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Understand the Neurology of Dementia

Categories: Dementia

1.1 -Describe a range of causes of dementia syndrome.

Dementia is a broad, umbrella term used to describe a family of brain disorders. Within this ‘family’ there are many different types (or causes) of dementia. Some people develop a number of dementias. This is sometimes referred to as a ‘mixed dementia’.

Alzheimer’s disease, which is a common cause of dementia, accounting for over half of all cases. Under a microscope it is possible to see a number of significant changes in the structure of a brain with Alzheimer’s, These include:

A general loss of brain cells.

Significant shrinkage in the brain tissue.
Neurofibrillary tangle and amyloid plagues.

‘Tangles’ and ‘Plaques’ are microscopic abnormalities found in the brain cells. Both of these cause brain cells to die off at a faster rate than in normal aging. Alzheimer’s tends to affect cells across the brain, as opposed to a specific area. Consequently, over time, the person will tend to experience a range of difficulties.

Vascular dementia is the second most common form of dementia and occurs when the brain is deprived of oxygen. In order to function correctly the brain relies upon a constant flow of oxygen-rich blood. To this end, the brain is richly supplied with blood through a dense network of many millions of blood vessels- known as vascular system. If some of these vessels become diseased or blocked, for example by a blood clot, the brain is starved of oxygen. This in turn causes the death of brain cells, leading to the symptoms of dementia.

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Dementia with Lewy bodies.

The ‘Lewy Bodies’ is a tiny spherical structure (an abnormality) found in the brain. Named after Fredrich H Lewy, the German scientist who first identified them in 1912, these abnormalities contribute to the death of brain cells.

Fronto-temproal dementia.

The term ‘Fronto-temproal dementia’ (FTD) covers a range of conditions including Pick’s disease, frontal lobe degeneration and dementia associated with motor neurone disease. All are caused by damage to the front part of the brain (the frontal lobe) and/or the temporal parts (the area above the ears).

Less common causes of dementia include,
Parkinson’s disease,
Huntington’s disease,
CJD (Creutzfeldt-Jakob disease),
Down’s Syndrome,
Motor Neurone disease.

1.2 -Describe the types of memory impairment commonly experienced by individuals with dementia.

Likely signs and symptoms of Alzheimer’s disease, a person will often begin by experiencing a mild impairment to their ability to:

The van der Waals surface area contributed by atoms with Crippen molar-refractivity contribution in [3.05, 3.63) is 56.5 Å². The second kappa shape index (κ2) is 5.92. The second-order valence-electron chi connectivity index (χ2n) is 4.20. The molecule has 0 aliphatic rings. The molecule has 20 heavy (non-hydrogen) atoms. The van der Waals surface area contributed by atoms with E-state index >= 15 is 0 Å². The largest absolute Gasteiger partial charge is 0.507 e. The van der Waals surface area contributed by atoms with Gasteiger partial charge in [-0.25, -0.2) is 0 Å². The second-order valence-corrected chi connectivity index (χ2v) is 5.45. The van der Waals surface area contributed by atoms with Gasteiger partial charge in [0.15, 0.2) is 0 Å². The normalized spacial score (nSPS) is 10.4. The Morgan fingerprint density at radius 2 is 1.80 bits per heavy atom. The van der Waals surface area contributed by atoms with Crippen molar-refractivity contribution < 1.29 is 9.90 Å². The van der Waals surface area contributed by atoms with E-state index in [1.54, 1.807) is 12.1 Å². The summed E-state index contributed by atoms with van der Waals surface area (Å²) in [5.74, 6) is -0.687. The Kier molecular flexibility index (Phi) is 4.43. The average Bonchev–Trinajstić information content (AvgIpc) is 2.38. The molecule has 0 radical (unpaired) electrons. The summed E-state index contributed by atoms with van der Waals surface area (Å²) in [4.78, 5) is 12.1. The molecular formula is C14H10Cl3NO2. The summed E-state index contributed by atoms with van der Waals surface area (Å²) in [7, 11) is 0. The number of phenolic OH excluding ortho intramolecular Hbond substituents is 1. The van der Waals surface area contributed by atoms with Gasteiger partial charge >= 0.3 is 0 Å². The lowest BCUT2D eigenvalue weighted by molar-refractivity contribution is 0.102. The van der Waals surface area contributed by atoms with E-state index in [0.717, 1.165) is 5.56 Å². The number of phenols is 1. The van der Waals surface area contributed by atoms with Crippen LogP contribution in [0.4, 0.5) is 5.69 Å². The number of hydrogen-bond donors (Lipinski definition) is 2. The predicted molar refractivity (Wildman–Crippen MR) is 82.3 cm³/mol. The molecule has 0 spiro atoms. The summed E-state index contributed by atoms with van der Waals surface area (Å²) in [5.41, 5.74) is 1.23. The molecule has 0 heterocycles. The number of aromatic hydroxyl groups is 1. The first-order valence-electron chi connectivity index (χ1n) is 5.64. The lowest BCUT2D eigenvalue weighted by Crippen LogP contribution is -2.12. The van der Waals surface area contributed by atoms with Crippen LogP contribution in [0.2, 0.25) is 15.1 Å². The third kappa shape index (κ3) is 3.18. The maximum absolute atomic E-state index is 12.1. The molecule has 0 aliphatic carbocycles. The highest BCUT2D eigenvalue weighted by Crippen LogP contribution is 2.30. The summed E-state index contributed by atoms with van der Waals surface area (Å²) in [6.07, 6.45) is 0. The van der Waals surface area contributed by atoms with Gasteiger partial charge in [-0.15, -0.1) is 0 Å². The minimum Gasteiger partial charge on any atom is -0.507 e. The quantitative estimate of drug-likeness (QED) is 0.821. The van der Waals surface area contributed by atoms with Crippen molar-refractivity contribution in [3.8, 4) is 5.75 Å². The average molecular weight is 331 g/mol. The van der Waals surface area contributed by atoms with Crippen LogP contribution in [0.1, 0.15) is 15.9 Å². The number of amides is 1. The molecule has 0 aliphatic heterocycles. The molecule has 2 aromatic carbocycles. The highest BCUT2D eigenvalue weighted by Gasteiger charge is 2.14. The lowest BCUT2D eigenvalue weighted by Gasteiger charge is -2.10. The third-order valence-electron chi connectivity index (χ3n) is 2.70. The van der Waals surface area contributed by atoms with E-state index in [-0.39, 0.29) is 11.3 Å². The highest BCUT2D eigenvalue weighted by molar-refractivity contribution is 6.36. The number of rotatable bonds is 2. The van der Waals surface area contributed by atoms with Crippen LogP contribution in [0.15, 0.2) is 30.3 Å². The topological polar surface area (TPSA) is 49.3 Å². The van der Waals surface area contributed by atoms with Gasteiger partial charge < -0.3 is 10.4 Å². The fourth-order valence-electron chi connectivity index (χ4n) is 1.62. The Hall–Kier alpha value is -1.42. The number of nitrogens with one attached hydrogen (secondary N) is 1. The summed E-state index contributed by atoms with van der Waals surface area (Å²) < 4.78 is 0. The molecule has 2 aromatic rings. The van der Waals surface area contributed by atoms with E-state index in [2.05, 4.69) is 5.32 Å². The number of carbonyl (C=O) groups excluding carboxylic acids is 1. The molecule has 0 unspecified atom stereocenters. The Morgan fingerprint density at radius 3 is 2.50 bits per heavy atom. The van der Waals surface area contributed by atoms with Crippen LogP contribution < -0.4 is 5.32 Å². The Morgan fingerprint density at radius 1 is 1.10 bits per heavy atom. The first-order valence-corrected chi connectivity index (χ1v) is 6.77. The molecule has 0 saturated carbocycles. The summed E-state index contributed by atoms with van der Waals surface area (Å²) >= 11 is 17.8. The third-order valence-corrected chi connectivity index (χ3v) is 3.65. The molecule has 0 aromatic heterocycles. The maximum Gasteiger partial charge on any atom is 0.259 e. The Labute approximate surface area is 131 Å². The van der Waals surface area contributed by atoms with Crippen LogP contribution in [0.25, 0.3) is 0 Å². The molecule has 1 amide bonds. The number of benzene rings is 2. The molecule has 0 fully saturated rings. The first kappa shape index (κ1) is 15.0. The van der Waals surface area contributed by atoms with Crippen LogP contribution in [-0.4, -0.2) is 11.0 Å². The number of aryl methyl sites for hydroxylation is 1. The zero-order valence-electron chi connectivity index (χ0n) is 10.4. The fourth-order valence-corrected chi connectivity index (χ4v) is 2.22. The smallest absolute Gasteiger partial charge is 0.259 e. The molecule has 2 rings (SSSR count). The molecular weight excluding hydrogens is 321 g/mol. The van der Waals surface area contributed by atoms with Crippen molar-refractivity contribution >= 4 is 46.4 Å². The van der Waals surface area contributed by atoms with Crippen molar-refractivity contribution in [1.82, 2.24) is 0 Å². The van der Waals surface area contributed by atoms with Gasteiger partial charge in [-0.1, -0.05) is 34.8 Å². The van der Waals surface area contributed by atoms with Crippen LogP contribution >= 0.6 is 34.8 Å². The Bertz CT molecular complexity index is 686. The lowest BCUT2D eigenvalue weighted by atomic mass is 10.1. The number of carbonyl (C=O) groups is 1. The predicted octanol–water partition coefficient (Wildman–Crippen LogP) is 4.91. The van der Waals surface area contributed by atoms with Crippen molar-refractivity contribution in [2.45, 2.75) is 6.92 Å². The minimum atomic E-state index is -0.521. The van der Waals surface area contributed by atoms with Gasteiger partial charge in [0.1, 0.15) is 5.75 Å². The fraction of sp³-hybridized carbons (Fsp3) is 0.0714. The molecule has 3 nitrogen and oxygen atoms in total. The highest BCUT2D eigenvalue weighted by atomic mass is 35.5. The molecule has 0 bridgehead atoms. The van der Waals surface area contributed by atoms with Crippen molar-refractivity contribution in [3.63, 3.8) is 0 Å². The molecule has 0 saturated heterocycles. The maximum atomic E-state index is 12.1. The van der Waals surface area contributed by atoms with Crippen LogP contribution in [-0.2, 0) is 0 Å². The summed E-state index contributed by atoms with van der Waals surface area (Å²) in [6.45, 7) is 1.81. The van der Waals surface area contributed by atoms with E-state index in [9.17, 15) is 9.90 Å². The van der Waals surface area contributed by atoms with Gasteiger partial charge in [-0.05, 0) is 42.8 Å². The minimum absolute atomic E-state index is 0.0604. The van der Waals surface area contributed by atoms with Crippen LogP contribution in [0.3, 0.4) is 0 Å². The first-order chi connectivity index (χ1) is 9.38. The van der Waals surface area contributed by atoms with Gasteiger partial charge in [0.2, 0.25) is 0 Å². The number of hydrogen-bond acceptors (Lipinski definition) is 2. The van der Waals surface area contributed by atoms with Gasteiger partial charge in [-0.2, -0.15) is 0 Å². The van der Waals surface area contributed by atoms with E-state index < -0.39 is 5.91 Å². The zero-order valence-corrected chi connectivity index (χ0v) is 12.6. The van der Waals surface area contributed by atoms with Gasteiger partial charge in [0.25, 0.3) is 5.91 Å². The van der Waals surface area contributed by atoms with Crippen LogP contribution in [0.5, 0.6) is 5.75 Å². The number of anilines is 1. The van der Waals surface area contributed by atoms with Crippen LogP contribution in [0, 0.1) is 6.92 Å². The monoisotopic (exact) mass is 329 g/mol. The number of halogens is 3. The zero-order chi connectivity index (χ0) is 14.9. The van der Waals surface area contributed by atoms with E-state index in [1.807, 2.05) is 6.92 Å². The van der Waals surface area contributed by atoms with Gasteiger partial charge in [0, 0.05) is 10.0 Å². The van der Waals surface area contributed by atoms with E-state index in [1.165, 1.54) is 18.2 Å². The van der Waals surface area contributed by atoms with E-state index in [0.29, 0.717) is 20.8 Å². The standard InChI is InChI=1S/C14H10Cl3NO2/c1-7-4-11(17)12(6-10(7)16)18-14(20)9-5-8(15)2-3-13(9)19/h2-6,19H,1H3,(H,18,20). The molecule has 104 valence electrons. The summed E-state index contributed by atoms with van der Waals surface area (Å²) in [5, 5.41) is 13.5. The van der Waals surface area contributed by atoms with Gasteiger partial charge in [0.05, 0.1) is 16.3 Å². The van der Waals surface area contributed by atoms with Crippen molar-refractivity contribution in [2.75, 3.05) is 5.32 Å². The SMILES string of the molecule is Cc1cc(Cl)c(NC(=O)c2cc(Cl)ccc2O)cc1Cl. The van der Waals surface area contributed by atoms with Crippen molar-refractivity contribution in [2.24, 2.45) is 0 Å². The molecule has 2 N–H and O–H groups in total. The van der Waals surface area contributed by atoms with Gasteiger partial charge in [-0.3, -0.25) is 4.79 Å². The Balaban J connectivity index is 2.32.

Think clearly
Make rational decisions.

Vascular dementia signs and symptoms will vary depending on the area of the brain where blood vessels are diseased or damaged by stroke.
Common signs and symptoms are,
Problems concentrating and communicating.
Symptoms of stroke, such as physical weakness or paralysis.
Memory problems (although this may not be the first symptom).
A ‘steppes’ progression, with symptoms remaining at a constant level and then suddenly deteriorating.
Epileptic seizures.
Periods of acute confusion.
Hallucinations (seeing things that don’t exist)
Delusions (believing things that are not true)

Dementia with Lewy Bodies

In terms of signs and symptoms, DLB is similar to Alzheimer’s disease in that it causes difficulties with memory, reasoning and language. However, unlike most cases of Alzheimer’s, Lewy Body deposits are found in the base of the brain (the cerebellum), which is responsible for vision (the occipital lobe). Therefore, people with DLB tend to have difficulties with balance, double vision and/or visual hallucinations.

Fronto-temporal dementia

Signs and symptoms:

Lack insight and loss the ability to empathise with others. This can make them appear selfish and unfeeling. Become extrovert when they were previously introverted or withdrawn when they were previously outgoing. Behave inappropriately, for example, making tactless comments, joking at the wrong moments or being rude. Lose their inhibitions, for example, exhibiting sexual behaviour.

Become aggressive.
Be easily distracted.
Develop routines, for example, compulsive rituals.
Experience language difficulties, such as work finding difficulties or reduction in or lack of speech.
Overeat and/or develop a liking for sweet foods.